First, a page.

Worm Breeder's Gazette 8(3): 55
These abstracts should not be cited in bibliographies. Material contained herein should be treated as personal communication and should be cited as such only with the consent of the author.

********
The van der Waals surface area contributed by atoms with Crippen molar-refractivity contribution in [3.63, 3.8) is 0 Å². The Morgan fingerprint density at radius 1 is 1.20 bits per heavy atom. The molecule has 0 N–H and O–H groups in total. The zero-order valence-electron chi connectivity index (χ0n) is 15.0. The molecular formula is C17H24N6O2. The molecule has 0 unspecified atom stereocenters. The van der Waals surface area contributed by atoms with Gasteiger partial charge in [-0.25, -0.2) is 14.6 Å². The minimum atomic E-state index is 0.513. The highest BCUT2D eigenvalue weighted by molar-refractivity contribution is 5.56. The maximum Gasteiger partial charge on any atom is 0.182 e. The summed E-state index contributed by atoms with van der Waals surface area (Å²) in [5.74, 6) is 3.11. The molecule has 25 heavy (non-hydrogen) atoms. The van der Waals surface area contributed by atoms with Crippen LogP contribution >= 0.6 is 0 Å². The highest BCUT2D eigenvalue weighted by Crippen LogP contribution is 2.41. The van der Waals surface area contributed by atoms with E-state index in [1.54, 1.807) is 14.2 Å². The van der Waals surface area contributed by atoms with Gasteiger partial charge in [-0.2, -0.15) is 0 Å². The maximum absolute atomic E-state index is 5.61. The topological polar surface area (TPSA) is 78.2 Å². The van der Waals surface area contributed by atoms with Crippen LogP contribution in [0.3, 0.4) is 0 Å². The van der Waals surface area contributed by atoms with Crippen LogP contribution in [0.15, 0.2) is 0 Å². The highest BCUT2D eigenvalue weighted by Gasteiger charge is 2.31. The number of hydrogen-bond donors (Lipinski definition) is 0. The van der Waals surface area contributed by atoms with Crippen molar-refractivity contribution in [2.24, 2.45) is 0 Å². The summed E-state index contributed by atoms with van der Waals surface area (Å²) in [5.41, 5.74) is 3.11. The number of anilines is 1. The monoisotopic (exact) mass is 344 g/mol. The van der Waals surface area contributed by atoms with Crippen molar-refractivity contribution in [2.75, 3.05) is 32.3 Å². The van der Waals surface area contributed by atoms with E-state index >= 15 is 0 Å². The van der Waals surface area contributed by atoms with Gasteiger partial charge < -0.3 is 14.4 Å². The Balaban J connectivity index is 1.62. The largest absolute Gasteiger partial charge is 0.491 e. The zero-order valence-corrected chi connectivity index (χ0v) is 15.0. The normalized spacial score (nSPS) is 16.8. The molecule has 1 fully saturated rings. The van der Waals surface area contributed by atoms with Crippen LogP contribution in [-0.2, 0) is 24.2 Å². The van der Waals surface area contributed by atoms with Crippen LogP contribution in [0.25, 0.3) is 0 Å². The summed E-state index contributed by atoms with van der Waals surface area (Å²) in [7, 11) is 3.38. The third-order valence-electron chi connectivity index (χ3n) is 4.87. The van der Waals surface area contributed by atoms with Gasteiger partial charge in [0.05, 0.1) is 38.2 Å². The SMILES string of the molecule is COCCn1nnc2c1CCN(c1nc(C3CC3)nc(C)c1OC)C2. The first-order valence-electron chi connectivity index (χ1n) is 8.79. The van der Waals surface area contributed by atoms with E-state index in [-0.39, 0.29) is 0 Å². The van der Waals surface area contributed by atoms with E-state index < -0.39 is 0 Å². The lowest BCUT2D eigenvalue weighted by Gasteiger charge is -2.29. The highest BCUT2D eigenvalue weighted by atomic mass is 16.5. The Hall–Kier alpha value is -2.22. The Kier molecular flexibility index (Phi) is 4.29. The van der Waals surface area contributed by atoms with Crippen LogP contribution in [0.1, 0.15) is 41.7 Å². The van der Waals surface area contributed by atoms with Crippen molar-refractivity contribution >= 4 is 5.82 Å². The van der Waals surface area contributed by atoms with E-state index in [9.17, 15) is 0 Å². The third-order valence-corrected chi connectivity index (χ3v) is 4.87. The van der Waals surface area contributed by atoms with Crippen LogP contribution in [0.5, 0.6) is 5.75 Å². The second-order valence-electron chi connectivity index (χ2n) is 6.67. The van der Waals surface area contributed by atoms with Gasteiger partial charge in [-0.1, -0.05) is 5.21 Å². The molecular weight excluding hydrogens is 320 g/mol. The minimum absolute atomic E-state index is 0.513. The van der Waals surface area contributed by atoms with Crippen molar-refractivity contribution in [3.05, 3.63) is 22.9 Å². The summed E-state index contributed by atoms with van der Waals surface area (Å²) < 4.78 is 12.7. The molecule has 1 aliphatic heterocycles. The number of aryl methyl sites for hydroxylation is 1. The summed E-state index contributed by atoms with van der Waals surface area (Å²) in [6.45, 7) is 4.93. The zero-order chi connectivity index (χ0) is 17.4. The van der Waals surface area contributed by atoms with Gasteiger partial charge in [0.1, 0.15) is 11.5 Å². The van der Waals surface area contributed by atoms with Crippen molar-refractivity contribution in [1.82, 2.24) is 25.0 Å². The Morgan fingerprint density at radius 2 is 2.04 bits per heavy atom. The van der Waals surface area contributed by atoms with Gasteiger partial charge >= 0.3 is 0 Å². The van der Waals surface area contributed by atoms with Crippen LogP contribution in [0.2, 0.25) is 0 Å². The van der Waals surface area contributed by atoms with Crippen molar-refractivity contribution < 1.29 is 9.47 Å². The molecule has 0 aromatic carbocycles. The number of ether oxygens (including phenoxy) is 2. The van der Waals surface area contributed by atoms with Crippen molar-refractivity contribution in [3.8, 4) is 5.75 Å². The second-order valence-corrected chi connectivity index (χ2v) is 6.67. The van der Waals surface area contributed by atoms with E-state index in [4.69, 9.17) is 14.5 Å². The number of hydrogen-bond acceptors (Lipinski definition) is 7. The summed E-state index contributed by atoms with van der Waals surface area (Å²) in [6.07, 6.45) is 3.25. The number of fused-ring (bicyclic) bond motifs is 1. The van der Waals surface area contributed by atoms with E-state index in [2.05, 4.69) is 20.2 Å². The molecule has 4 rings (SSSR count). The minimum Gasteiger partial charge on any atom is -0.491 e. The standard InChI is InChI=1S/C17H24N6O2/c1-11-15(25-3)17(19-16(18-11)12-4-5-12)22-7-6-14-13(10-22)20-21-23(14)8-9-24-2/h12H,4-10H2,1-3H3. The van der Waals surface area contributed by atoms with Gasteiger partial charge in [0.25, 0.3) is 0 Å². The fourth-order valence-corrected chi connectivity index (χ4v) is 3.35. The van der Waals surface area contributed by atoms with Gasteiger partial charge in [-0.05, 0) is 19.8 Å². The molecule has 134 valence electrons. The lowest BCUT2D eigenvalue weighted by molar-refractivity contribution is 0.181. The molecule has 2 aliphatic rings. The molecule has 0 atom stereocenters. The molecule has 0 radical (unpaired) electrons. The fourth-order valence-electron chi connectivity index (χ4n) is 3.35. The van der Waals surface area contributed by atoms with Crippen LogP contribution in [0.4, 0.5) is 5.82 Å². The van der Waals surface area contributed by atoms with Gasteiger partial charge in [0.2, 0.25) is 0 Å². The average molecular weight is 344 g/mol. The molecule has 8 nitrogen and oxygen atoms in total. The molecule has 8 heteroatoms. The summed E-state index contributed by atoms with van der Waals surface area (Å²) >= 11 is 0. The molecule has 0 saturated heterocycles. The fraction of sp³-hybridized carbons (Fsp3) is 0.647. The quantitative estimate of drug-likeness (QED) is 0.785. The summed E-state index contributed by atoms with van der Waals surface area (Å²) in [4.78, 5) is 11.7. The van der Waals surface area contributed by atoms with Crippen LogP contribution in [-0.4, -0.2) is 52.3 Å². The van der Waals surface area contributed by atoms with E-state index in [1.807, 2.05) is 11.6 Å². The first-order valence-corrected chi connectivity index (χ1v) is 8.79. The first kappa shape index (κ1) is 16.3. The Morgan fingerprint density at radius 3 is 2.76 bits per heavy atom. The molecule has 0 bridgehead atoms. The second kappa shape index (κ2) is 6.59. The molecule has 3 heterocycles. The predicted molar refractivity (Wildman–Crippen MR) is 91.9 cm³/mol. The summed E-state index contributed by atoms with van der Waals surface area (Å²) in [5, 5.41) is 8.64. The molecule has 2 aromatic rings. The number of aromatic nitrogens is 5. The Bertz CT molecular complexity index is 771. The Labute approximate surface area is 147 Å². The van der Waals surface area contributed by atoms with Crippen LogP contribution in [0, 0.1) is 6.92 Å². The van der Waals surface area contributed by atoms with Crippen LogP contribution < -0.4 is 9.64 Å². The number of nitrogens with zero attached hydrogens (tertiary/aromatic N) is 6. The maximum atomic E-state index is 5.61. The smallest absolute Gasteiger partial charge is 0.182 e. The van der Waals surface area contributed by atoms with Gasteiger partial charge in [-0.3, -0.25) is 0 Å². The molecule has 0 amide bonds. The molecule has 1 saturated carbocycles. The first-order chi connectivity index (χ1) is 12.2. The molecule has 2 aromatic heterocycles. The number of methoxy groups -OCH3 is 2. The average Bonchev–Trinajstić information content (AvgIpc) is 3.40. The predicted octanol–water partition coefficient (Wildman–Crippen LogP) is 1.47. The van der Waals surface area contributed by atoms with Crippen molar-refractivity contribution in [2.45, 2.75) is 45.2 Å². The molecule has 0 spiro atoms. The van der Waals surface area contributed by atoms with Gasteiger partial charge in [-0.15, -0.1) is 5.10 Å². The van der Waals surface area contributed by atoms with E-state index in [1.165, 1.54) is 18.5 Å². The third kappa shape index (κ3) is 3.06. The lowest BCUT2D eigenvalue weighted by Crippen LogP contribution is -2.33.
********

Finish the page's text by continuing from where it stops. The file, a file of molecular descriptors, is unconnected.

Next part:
C. elegans can see! That is, its reversal frequency is increased by perpendicularly-incident light. Adult hermaphrodites were tested with 10 s periods of light stimulus, alternating with 20 s periods of dark. Reversals were counted during the 10 s of stimulus and the 10 s preceding the stimulus. Observation was by video camera and continuous near-infrared radiation. For 14 monochromatic stimuli ranging between 420 and 680 nm at a constant 3.4 x10+E13 photons s(-1) cm(-2), only those in the 520-600 nm range caused a significant increase in the frequency of reversals. Various possible radiant- heating effects, investigated in detail in a forthcoming paper (Burr, in press, Photochem. Photobiol.), are ruled out because the temperature changes would be too minute (less than 2x10+E-6 C, which is on the order of natural temperature fluctuations inside the nematode), and the wavelength dependence would be different. Moreover, a larger, 2x10+E-4 C change produced with a 1230 nm monochromatic stimulus had no significant effect on reversal probability. Therefore, the increase in reversal frequency must have been due to light. Much larger temperature changes did have an effect. Increasing or decreasing the temperature by 2 C from the acclimation temperature (20 C) increased average reversal frequency by 0.28 and 0.19 minute(-1), respectively. The responses adapted within 30 minutes. (Note: That the temperature changes affect reversal frequency differently from thermotaxis.) The sign of the latter response is different for increases and decreases of temperature (Hedgecock and Russell, Proc. Nat. Acad. Sci. USA 72, 4061-4065, 1975). The threshold light intensity was about 2x10+E13 photons s(-1) cm(-2) at 540 nm (40 lux or about 1/20 the illuminance of office lighting). At higher light intensities, reversal frequency reached a maximum level about 0.50 minute(-1) higher than the background frequency of spontaneous reversals (0.72 minute(-1)). The threshold intensity and maximum increment in frequency were not affected by increasing or decreasing the temperature by 2 C just prior to the experiment, in spite of the effect on background reversal frequency. Evidently the effects of light and temperature-change on reversal frequency are independent and additive. In another study, responses of C. elegans and Oncholaimus vesicarius were compared under identical conditions at 15 C and an intensity that was saturating for both. For O. vesicarius, background reversal frequency was slightly higher (0.93 vs 0.82 minute( -1)) and the increase due to perpendicularly-incident light was much greater (2.17 vs 0.68 minute(-1)). Oblique illumination of O. vesicarius elicited a strong negative phototaxis as found previously ( Burr, J. Comp. Physiol. 134, 85-93, 1979), whereas C. elegans had no directional tendency. This was as expected, since C. elegans lacks the pigment spots needed for detecting the direction of the light source (See Burr, Photomovement behavior in simple invertebrates, pp. 179-239 in: Photoreception and Vision in Invertebrates, M. A. Ali, ed., 1984).